Boston has produced some of the most iconic sports figures in history. Since 2001, all four of Boston’s major sports teams have won a national title: the Celtics in 2008; the Bruins in 2011; the Red Sox in 2004, 2007 and 2013; and the Patriots in 2001, 2003, 2004 and 2014. Boston’s nine championships since the start of the new millennium are second to none. I believe, though, that this recent surge is approaching its end.
The Celtics, who ruled the Atlantic Division of the NBA with an iron fist from 2008 to 2012, have struggled mightily as of late. They missed the playoffs two seasons ago, and snuck into last year’s postseason with a losing record in the pitiful Eastern Conference. Though they fought valiantly, they were swept by the eventual Eastern Conference Champions, the Cleveland Cavaliers.
Moving forward, the Celtics’ best interior scorer is a 6-foot-9, injury-prone, nonathletic Jared Sullinger, who is incapable of protecting the rim. Evan Turner, on the other hand, has a jump shot that resembles David hurling his slingshot at Goliath — if David had a broken arm. An undersized Isaiah Thomas (5-foot-9) and a young Marcus Smart (just 21 years old) are two beacons of hope on an otherwise subpar Boston roster.
The Bruins missed the postseason last year for the first time since 2007, and, as such, made several changes to both the front office and roster this past offseason. Peter Chiarelli was fired from his position as general manager (which he had held since 2006) four days after the regular season ended. Don Sweeney, assistant GM since 2009, was appointed the new head of hockey operations the following month.
The Bruins were busy on the day of the NHL Entry Draft, when they traded fan-favorite power forward Milan Lucic to the Los Angeles Kings and heralded prospect, defenseman Dougie Hamilton, to the Calgary Flames. While they did not get a hefty return for trading two of their most valuable players, they faced serious pressure from the salary cap.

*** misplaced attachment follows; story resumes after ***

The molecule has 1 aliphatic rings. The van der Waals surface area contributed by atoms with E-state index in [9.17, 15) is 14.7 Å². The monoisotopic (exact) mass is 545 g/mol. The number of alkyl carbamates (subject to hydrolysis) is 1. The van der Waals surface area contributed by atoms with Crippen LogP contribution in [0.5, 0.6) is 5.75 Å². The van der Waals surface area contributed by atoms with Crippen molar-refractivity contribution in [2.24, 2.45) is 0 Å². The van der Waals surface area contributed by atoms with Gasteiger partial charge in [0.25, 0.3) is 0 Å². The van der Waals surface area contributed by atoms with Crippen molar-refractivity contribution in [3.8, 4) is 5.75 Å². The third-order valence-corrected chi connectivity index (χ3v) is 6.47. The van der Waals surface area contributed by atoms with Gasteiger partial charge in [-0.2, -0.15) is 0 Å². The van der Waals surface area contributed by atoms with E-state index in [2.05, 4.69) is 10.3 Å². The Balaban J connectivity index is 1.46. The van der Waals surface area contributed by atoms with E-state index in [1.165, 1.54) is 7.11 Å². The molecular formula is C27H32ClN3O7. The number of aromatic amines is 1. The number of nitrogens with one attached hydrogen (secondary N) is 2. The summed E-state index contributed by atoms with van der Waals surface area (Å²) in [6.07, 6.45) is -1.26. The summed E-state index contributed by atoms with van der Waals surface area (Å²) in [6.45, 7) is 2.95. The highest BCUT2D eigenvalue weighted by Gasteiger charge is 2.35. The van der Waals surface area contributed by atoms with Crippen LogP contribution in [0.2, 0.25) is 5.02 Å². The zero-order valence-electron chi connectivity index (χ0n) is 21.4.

After draft day, the Bruins made some puzzling transactions. They traded young forward Reilly Smith to the Florida Panthers for forward Jimmy Hayes. Though these two players are comparable in skill level, trading Smith means that three of the Bruins’ top seven statistical scorers from last year will not wear the “spoked B” this upcoming season.
They also traded a third-round pick to the Philadelphia Flyers for Zac Rinaldo, a pest of a forward with 572 career penalty minutes in 223 career games (averaging over 2.5 minutes per game). He’s got just 24 points and a horrendous plus-minus rating of minus-30 in those 223 games, and has been suspended by the league on three separate occasions.
Finally, the Bruins are aging rapidly. Captain Zdeno Chara is now 38 years old, and will be heavily relied on this season. Patrice Bergeron, one of the league’s premier centermen, turned 30 this summer. The Bruins have an All-Star goaltender entering his prime in Tuukka Rask and a rock-solid young scorer in David Pastrnak. With that said, questionable management decisions and an overall aging roster lead me to believe that the Bruins will be Boston’s worst major sports team for the foreseeable future.